Colorectal cancer is one of the most commonly diagnosed cancers among both men and women. Colorectal cancer, which includes cancers of the colon or rectum, often start as a growth called a polyp, on the inner lining of the colon. It can cause a variety of gut-related symptoms, and endanger one’s health if the cancer spreads to other organs in the body.
Since colon cancer is so common, anyone can be at risk of getting it. However, the good news is, you can lower your risk of colorectal cancer by making the right choices in your diet or lifestyle. Here are some tips to help you keep colon cancer at bay.
Maintain a healthy weight
As you may know, being overweight or obese increases your risk of having serious health conditions like diabetes, pancreatic cancer, and colon cancer. There are several possible explanations of how obesity raises the risk of getting colon cancer.
Obesity increases the risk for inflammation in the body, including in the large intestines. Increased blood levels of insulin in obese persons can also promote the growth of cancer cells, such as in the colon walls. Obesity is also strongly associated with higher leptin production, which acts as a growth factor to promote tumour growth.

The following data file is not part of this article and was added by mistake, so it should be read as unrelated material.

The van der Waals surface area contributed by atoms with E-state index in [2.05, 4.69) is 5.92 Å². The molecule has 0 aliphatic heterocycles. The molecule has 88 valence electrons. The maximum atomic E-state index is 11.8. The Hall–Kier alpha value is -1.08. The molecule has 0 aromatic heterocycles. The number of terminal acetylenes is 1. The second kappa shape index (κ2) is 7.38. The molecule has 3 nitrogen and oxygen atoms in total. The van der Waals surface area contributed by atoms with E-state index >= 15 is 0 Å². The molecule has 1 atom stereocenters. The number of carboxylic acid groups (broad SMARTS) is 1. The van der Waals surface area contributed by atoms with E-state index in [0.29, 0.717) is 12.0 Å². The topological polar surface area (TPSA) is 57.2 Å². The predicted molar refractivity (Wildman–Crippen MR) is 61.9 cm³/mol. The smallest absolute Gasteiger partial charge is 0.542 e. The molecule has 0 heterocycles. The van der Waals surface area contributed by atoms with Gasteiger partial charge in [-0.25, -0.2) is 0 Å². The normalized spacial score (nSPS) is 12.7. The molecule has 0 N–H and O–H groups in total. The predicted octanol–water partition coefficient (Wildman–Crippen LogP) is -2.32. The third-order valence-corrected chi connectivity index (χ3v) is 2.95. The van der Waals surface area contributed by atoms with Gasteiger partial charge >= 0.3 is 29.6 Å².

Adopt a high-fibre, low-fat diet
Dietary fats from red meat and processed meat are contributors to the increased risk of colon cancer. High fat consumption will increase the production of bile acids. When large amounts of bile acid is converted to secondary bile acids, this could promote tumour growth. Instead, eating more fibre-rich foods have been found to lower one’s chances of contracting colon cancer. Example of high fibre foods are vegetables, fruits and grains.
Be physically active
Higher levels of physical activity have been linked to a lower risk of colon cancer. Physical activities include walking, running, swimming and many more. Exercise has many positive effects on the body, and lowering the risk for colon cancer is one of them.
Regular physical activity keeps blood insulin levels in check, and facilitates healthy bowel movement, reducing the time that food spends in the gastrointestinal tract. Exercise can also alter the metabolism of bile acids, reducing the risk of bile-acid-initiated colon cancer.
Needless to say, smoking is bad for your health. Smoking is linked to an increased risk of colon cancer, as well as many other health problems. When you smoke, you are inhaling chemicals and toxins into your body, including free radicals that damage DNA and mutate healthy cells. Free radicals can influence the growth of more aggressive polyps in the large intestines, thus increasing the risk of colon cancer.
Drinking alcohol increases the risk of colon cancer. The body metabolises alcohol by breaking it down into acetaldehyde. Acetaldehyde can damage DNA in colon cells and cause mutations of cells that increases your risk of polyps.
Although colon cancer more commonly affects older adults, smokers, and drinkers, no one is perfectly safe from it. Use these tips to lower your risk, and keep up with regular check-ups and screenings to identify early colon cancer symptoms before it’s too late!